Scene on Campus

A farewell to Mudd

Mudd Library meets its end.

If you graduated from Yale before 1982 and you haven’t been back since, you missed the entire life span of Seeley G. Mudd Library. Tucked in a quiet corner of campus near Ingalls Rink, Mudd was built 32 years ago to house less-used library books and the university’s collection of government documents. It was demolished last fall, the last of 13 buildings felled to make room for two new residential colleges. Though Mudd was off the beaten path for most of its life, it had its admirers: in his 1999 guide to Yale architecture, Patrick Pinnell ’71, ’74MArch, called it “quietly elegant” and said its reading room was “one of Yale’s most pleasant contemporary spaces.”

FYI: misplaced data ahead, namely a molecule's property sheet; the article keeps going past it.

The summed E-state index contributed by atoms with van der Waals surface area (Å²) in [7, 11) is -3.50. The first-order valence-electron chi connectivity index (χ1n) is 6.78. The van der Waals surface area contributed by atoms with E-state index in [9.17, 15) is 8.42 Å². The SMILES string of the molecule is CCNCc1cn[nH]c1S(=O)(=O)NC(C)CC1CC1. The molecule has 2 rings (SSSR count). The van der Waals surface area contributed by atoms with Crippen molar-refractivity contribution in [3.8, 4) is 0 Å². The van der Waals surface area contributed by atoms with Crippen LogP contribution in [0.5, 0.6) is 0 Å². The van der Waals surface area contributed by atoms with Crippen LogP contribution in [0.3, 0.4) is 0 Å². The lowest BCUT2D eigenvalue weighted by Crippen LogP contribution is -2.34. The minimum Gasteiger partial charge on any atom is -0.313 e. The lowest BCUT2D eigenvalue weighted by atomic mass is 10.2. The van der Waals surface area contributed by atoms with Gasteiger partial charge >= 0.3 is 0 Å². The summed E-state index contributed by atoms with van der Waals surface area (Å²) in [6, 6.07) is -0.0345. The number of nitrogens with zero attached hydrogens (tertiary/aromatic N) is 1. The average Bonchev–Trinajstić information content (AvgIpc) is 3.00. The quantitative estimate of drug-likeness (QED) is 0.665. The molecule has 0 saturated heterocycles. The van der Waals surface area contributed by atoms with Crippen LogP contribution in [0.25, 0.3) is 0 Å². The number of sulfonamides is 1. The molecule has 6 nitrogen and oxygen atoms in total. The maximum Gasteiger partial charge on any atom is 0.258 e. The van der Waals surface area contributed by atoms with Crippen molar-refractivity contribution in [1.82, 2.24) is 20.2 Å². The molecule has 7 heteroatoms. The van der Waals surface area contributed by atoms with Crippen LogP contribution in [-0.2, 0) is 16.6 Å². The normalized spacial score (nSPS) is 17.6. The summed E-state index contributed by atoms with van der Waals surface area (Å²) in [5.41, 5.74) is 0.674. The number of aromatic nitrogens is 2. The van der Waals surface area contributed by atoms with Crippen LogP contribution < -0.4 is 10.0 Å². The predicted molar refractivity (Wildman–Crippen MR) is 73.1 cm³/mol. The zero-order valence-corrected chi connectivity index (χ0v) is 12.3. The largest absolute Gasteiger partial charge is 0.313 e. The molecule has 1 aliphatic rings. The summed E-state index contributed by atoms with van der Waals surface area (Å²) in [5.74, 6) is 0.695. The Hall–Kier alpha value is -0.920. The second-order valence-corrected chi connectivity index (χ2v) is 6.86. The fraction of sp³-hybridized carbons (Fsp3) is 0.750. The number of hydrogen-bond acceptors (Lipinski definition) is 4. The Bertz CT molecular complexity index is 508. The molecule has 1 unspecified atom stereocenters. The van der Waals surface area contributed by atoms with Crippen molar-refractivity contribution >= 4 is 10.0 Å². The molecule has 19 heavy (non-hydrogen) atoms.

Architect Harold Roth ’57MArch, who designed the building with his firm, Roth & Moore, says he is “disappointed” to see the building go. “It could have been preserved and adapted for other uses very easily,” says Roth. Administration officials have said that they considered incorporating Mudd into their plans for the site, but that it wasn’t feasible.

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